Concussion - if in doubt, sit it out
Diagnosis, advice, and treatment of concussions have changed in recent years. On this page, you will get advice based on the latest research.
It can be difficult to determine whether or not someone has experienced a concussion. The rule of thumb is: if in doubt, sit it out.
A few years ago, it was necessary to have been unconscious or suffer memory loss in order to be diagnosed with a concussion. This has changed in accordance with newer research.
Research has also contributed to new advice on the treatment of concussions, and there are new guidelines for when an athlete is ready to return to sport.
How does the injury occur?
A concussion occurs after a blow or an other injury to the head where the head is subjected to rapid acceleration forces that shake the brain. The blow would usually need to be against the head, face or neck, but a concussion can also result from impacts to other parts of the body.
How is the diagnosis made?
A major challenge with concussions is that it's not always possible to make the diagnosis before some time has passed and one can assess the athlete's condition and behaviour in the time after the injury.
A group of experts has further developed a simple diagnostic tool allowing coaches to diagnose and take care of athletes with a suspected concussion. It is the "Concussion Recognition Tool (CRT 5)". There is also a version available to use when children are involved (Child SCAT5).
One does not have to faint for a concussion to have occurred. However, if the athlete does experience a loss of consciousness it is important to note that there is a certain degree of correlation between the duration the athlete is unconscious and the severity of the injury. Some athletes also experience a period of memory loss. This has been shown to be related to how long the recovery period will be.
Signs, symptoms and indicators
Typical symptoms are headaches, dizziness, nausea, unsteadiness, poor balance, seeing «stars», hearing a ringing noise (tinnitus), and double vision.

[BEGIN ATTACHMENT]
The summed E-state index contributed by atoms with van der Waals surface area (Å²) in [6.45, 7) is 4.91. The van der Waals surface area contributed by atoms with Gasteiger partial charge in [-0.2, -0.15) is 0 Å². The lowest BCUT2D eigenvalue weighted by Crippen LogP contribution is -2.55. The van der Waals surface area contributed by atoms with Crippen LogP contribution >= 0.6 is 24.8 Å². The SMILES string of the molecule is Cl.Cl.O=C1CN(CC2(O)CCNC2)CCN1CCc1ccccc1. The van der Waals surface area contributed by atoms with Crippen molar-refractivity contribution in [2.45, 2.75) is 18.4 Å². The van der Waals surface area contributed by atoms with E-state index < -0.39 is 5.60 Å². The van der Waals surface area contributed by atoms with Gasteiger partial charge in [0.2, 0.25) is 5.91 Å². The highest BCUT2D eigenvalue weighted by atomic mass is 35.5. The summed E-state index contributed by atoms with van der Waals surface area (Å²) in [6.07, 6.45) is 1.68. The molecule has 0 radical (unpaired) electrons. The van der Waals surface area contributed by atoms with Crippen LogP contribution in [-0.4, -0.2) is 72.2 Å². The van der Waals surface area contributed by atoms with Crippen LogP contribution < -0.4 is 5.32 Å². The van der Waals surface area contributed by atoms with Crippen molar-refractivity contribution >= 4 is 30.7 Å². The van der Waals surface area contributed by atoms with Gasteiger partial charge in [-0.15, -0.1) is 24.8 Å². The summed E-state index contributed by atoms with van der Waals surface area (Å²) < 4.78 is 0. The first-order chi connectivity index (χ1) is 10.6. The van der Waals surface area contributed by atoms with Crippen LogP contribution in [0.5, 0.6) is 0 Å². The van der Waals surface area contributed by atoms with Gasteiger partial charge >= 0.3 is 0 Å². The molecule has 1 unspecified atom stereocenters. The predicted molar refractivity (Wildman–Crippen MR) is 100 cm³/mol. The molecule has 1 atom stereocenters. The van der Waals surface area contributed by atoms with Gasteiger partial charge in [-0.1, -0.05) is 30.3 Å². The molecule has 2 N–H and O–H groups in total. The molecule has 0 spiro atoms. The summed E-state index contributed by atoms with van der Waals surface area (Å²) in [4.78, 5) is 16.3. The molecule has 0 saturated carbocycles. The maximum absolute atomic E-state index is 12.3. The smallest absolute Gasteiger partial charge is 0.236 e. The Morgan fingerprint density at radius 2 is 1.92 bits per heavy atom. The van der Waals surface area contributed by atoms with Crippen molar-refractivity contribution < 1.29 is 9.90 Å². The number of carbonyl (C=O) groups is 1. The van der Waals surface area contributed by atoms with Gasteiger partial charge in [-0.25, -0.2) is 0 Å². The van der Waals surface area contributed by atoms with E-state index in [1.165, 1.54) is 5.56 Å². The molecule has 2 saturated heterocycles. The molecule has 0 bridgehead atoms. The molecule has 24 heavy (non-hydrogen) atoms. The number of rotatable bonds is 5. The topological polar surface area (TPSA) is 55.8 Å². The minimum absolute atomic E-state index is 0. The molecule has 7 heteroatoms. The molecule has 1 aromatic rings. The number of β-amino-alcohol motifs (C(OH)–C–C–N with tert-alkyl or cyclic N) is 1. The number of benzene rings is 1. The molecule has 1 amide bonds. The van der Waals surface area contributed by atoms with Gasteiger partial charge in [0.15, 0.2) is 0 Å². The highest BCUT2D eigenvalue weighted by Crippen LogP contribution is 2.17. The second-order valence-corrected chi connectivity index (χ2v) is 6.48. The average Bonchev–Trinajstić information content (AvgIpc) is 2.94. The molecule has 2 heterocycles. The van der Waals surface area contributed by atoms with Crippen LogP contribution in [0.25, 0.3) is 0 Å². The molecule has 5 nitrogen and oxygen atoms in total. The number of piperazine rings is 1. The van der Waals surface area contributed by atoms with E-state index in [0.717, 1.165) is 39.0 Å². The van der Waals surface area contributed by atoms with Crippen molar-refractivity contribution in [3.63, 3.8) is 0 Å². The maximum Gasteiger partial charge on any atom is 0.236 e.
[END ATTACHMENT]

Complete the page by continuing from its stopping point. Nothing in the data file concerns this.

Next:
Typical signs are poor coordination, loss of consciousness, cramps, slow speech, changes in personality, abnormal emotional outbursts, being easily distracted, nausea/vomiting, glassy eyes, confusion, and reduced performance.
Typical indicators that an athlete has a concussion is that they have difficulty orientating themselves in the situation they're in. For example, if an injury occurs during a handball match, it might be that the athlete can't remember which period it is, who they're playing against, the score, what just happened and where they are. They might not even recognise that they are confused. Loss of consciousness can also be an indicator.
An athlete who has suffered a concussion should be under constant supervision for the first 24 hours following the injury, and assessed by a doctor before recommencing training. As a rule of thumb, an athlete who has suffered a blow to the head should not return to sport if they are experiencing one or more symptoms of a concussion.
It is important to follow this advice: If in doubt, sit it out.
The athlete should stop all activity if a concussion cannot be ruled out. Following this, they should rest under supervision for at least 24 hours. As part of the monitoring process, the athlete should be woken up a couple of times during the night.
If the signs or symptoms worsen or persist, the athlete should be examined at a hospital as soon as possible.
Anyone who has been unconscious or doesn't remember the period leading up to the injury should have a medical imaging examination of their brain (using CT, MRI, etc.). This is done in order to rule out serious injury.
Symptoms will usually subside within a few days, though it can take some people weeks or even months to be completely recovered. Between 5 and 10% will continue to experience some form of discomfort more than 3 months after the injury. This can include headaches, dizziness, difficulty concentrating, and mood swings. In most cases, these symptoms will diminish over time.
Return to sport
The guidelines for when an athlete can return to training and sporting activities is based on a step-by-step process. In this process, the athlete progresses from one level of activity to the next, once they are symptom free at their current level:
- No activity or training, complete rest. When symptom free, go to the next level
- Light aerobic exercise such as walking or using a stationary bike
- Sport specific aerobic exercise (e.g. running for a football player, ice skating for an ice hockey player)
- Non-contact sport specific exercises
- Full training without restrictions
- Return to sport
If symptoms come back once an athlete has gone up a level, they should return to the previous level and wait 24 hours before trying to go up again.
Athletes who have had a concussion and completely recovered are no more susceptible to a new concussion than anyone else. have new concussion than anyone else. However, repeated concussions can be linked to the amount of risk an athlete is willing to take while performing in their sport (e.g. speed for a downhill skier, heading the ball for a football player).